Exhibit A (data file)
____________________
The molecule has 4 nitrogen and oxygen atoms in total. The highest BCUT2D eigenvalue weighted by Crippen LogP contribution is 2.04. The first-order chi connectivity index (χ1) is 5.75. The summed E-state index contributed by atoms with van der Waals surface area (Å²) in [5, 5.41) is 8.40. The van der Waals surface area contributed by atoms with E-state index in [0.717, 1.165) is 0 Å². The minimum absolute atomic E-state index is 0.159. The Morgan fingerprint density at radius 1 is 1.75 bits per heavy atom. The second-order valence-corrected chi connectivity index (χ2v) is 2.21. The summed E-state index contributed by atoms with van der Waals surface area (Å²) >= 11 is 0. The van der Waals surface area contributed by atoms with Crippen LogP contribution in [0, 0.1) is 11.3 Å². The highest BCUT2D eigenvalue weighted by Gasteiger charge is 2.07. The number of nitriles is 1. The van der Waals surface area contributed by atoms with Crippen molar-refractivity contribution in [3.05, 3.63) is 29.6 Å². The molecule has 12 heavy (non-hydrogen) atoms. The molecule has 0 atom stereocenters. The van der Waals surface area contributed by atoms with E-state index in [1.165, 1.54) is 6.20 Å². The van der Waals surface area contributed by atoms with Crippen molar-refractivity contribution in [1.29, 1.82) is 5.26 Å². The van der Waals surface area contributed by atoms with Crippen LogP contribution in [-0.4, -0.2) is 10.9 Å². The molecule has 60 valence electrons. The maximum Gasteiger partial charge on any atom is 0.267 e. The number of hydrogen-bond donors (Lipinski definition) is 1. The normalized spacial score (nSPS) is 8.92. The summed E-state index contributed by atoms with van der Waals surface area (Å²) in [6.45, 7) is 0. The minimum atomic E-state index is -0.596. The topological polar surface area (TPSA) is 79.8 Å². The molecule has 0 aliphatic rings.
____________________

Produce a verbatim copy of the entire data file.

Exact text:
The molecule has 4 nitrogen and oxygen atoms in total. The highest BCUT2D eigenvalue weighted by Crippen LogP contribution is 2.04. The first-order chi connectivity index (χ1) is 5.75. The summed E-state index contributed by atoms with van der Waals surface area (Å²) in [5, 5.41) is 8.40. The van der Waals surface area contributed by atoms with E-state index in [0.717, 1.165) is 0 Å². The minimum absolute atomic E-state index is 0.159. The Morgan fingerprint density at radius 1 is 1.75 bits per heavy atom. The second-order valence-corrected chi connectivity index (χ2v) is 2.21. The summed E-state index contributed by atoms with van der Waals surface area (Å²) >= 11 is 0. The van der Waals surface area contributed by atoms with Crippen LogP contribution in [0, 0.1) is 11.3 Å². The highest BCUT2D eigenvalue weighted by Gasteiger charge is 2.07. The number of nitriles is 1. The van der Waals surface area contributed by atoms with Crippen molar-refractivity contribution in [3.05, 3.63) is 29.6 Å². The molecule has 12 heavy (non-hydrogen) atoms. The molecule has 0 atom stereocenters. The van der Waals surface area contributed by atoms with E-state index in [1.165, 1.54) is 6.20 Å². The van der Waals surface area contributed by atoms with Crippen molar-refractivity contribution in [1.29, 1.82) is 5.26 Å². The van der Waals surface area contributed by atoms with Crippen LogP contribution in [-0.4, -0.2) is 10.9 Å². The molecule has 60 valence electrons. The maximum Gasteiger partial charge on any atom is 0.267 e. The number of hydrogen-bond donors (Lipinski definition) is 1. The normalized spacial score (nSPS) is 8.92. The summed E-state index contributed by atoms with van der Waals surface area (Å²) in [6.45, 7) is 0. The minimum atomic E-state index is -0.596. The topological polar surface area (TPSA) is 79.8 Å². The molecule has 0 aliphatic rings.